St Gregory Orange
Midnight at the Sycamore Lounge
Released: Wednesday 13 June 2012
Another fine release from Wakefield's Philophobia Music. This time it's the turn of electronic-indie types St Gregory Orange. Midnight at the Sycamore Lounge follows on from 2009s debut album, Things We Said in Bedrooms and is another meticulously constructed late-night record. The duo, Tim Metcalf and Harry Rhodes, have often drawn comparisons to Arab Strap and it's not hard to see why. There's a broken, melancholic beauty to their music; the sound of wheezing electronics, bedsits littered with photographs and heavy-hearts combined with thoughtful observations and booze-fuelled confessions.
Midnight at the Sycamore Lounge is a deeply atmospheric listen, opening track 'Chalklines' bringing to mind late-night streets heavy with rain and regret as they sing about "drinking in the afternoon" and "third rate death-metal lyrics". As their sampled beats and fuzzy electronics envelope your speakers, they bring to mind everything from Casiotone for the Painfully Alone to the more pop indebted leanings of The Postal Service. You wouldn't hear Ben Gibbard singing these kind of lyrics though.
The tales of late nights, fragmented memories and alcoholic stupors definitely bring Aiden Moffat to mind yet are never quite as dark as Arab Strap's early output (Monday at the Hug & Pint and, naturally, Philophobia). In fact, unlike Arab Strap's sparse-sounding early recordings, St Gregory Orange create a wall-of-sound with electronics, acoustics and duel vocals. When I say 'wall-of-sound', don't go expecting a Ronettes/Phil Spector kind of effect; St Gregory Orange trade in a far more disjointed and damaged sound. Just listen to the passages of noise on the seven-minute, 'Blotter (Swallowing Keys)'.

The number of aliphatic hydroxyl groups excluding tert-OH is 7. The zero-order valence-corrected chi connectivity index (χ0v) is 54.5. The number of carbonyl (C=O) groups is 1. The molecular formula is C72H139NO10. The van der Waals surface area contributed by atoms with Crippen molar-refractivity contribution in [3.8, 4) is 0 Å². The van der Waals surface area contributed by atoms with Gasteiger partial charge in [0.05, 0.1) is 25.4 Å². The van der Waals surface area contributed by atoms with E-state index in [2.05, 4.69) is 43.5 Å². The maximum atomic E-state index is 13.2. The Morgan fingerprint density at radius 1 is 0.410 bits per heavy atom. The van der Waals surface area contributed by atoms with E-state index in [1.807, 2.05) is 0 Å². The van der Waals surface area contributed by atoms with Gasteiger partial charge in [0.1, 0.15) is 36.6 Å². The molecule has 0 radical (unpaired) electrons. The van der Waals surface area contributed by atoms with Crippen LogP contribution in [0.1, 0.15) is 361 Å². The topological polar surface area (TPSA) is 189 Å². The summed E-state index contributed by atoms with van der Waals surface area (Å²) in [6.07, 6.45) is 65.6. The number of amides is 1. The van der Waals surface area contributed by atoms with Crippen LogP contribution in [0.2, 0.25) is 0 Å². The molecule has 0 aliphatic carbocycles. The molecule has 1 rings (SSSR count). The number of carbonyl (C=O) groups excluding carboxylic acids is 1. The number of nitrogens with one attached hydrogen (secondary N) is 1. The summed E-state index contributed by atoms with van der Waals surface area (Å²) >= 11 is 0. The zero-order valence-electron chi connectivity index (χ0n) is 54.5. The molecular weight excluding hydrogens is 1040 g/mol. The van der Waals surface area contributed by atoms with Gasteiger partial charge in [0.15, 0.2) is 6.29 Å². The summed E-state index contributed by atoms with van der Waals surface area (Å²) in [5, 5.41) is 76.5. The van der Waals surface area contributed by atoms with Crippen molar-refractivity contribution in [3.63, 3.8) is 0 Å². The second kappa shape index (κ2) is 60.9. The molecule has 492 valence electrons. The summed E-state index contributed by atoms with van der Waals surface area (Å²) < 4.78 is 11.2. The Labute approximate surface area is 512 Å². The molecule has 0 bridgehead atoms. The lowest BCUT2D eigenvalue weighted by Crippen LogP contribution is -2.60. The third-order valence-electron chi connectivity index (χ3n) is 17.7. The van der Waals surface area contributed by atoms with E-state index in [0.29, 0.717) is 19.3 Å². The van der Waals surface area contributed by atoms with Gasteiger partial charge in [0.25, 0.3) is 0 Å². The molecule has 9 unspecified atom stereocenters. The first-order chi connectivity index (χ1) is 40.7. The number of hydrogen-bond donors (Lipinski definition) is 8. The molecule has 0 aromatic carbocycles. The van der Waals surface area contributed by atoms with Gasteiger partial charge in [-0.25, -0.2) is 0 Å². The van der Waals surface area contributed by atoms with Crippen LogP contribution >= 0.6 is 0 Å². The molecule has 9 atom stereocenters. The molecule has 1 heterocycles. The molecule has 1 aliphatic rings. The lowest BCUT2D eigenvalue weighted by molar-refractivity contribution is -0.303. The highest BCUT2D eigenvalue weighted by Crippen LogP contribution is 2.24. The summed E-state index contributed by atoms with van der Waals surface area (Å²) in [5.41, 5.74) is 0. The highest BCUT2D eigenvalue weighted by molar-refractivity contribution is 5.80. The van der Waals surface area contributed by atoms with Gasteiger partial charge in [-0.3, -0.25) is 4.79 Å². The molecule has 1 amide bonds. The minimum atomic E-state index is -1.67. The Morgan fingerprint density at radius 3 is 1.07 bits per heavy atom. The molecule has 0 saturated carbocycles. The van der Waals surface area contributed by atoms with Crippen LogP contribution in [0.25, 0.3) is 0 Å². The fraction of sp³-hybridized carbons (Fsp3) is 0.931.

It's impressively accomplished stuff while still retaining an undeniably lo-fi charm. Some of the tracks actually bring 'My Legendary Girlfriend' era Pulp to mind: Just listen to the dark confessionals on 'Obituaries, Northeastern', a story many of us can probably relate to in some way, even if it makes us cringe.
One of the albums standout tracks, 'My Exile Years' contains some particularly brilliant wordplay as they sing, "My memories like a greatest hits compilation/ The sequence never works quite right". The album itself is definitely something to listen to in sequence with each track flowing into the next, the overall effect being a voyeuristic peek through the bands off-white net curtains. Highlights are frequent but just listen to the thoughtful ruminations on the sprawling, darkly melancholic 'Twenty Three' for proof of the bands abilities. It's a stunning composition by anyone's standards.
Midnight at the Sycamore Lounge is a complicated and many layered album and one that requires a certain amount of concentration from the listener. It's an intelligent, charismatic record which feels like the actual definition of a hidden gem. The album veers between fucked-up and genuinely beautiful; it's an honest sounding record that isn't ashamed to reveal its influences. Not many people will hear this album but those that do will find something very special indeed.